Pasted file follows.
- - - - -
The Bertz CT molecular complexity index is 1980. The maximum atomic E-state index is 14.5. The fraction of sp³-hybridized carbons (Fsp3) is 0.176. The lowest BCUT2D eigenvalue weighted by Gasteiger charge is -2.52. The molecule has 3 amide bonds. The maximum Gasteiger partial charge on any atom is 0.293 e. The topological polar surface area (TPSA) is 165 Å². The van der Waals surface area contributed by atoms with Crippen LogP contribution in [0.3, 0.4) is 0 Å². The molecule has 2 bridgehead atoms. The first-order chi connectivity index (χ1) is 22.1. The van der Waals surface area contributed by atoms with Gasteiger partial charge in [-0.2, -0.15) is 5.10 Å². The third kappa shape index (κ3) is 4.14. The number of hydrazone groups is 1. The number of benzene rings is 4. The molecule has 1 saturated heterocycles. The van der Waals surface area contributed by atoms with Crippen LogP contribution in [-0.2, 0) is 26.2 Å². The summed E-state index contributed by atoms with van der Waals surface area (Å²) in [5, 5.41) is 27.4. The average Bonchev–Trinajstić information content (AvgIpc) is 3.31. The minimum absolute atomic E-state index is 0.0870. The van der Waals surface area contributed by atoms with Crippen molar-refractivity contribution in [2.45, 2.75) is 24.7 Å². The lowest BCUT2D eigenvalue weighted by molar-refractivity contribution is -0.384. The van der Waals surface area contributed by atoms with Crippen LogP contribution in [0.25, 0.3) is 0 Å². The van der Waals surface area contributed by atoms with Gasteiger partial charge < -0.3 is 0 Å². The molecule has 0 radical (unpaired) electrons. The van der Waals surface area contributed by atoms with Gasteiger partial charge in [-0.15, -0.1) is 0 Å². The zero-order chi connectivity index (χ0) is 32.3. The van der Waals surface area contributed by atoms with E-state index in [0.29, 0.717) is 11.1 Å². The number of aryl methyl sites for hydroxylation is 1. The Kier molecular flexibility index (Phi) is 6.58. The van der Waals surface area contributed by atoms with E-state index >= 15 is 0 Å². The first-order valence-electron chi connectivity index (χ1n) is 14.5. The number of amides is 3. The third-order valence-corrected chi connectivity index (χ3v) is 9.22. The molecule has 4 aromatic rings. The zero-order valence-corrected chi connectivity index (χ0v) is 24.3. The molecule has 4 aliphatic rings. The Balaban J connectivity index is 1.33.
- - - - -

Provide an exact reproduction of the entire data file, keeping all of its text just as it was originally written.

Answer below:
The Bertz CT molecular complexity index is 1980. The maximum atomic E-state index is 14.5. The fraction of sp³-hybridized carbons (Fsp3) is 0.176. The lowest BCUT2D eigenvalue weighted by Gasteiger charge is -2.52. The molecule has 3 amide bonds. The maximum Gasteiger partial charge on any atom is 0.293 e. The topological polar surface area (TPSA) is 165 Å². The van der Waals surface area contributed by atoms with Crippen LogP contribution in [0.3, 0.4) is 0 Å². The molecule has 2 bridgehead atoms. The first-order chi connectivity index (χ1) is 22.1. The van der Waals surface area contributed by atoms with Gasteiger partial charge in [-0.2, -0.15) is 5.10 Å². The third kappa shape index (κ3) is 4.14. The number of hydrazone groups is 1. The number of benzene rings is 4. The molecule has 1 saturated heterocycles. The van der Waals surface area contributed by atoms with Crippen LogP contribution in [-0.2, 0) is 26.2 Å². The summed E-state index contributed by atoms with van der Waals surface area (Å²) in [5, 5.41) is 27.4. The average Bonchev–Trinajstić information content (AvgIpc) is 3.31. The minimum absolute atomic E-state index is 0.0870. The van der Waals surface area contributed by atoms with Crippen molar-refractivity contribution in [2.45, 2.75) is 24.7 Å². The lowest BCUT2D eigenvalue weighted by molar-refractivity contribution is -0.384. The van der Waals surface area contributed by atoms with Crippen LogP contribution in [0.25, 0.3) is 0 Å². The van der Waals surface area contributed by atoms with Gasteiger partial charge < -0.3 is 0 Å². The molecule has 0 radical (unpaired) electrons. The van der Waals surface area contributed by atoms with Gasteiger partial charge in [-0.15, -0.1) is 0 Å². The zero-order chi connectivity index (χ0) is 32.3. The van der Waals surface area contributed by atoms with E-state index in [0.29, 0.717) is 11.1 Å². The number of aryl methyl sites for hydroxylation is 1. The Kier molecular flexibility index (Phi) is 6.58. The van der Waals surface area contributed by atoms with E-state index >= 15 is 0 Å². The first-order valence-electron chi connectivity index (χ1n) is 14.5. The number of amides is 3. The third-order valence-corrected chi connectivity index (χ3v) is 9.22. The molecule has 4 aromatic rings. The zero-order valence-corrected chi connectivity index (χ0v) is 24.3. The molecule has 4 aliphatic rings. The Balaban J connectivity index is 1.33.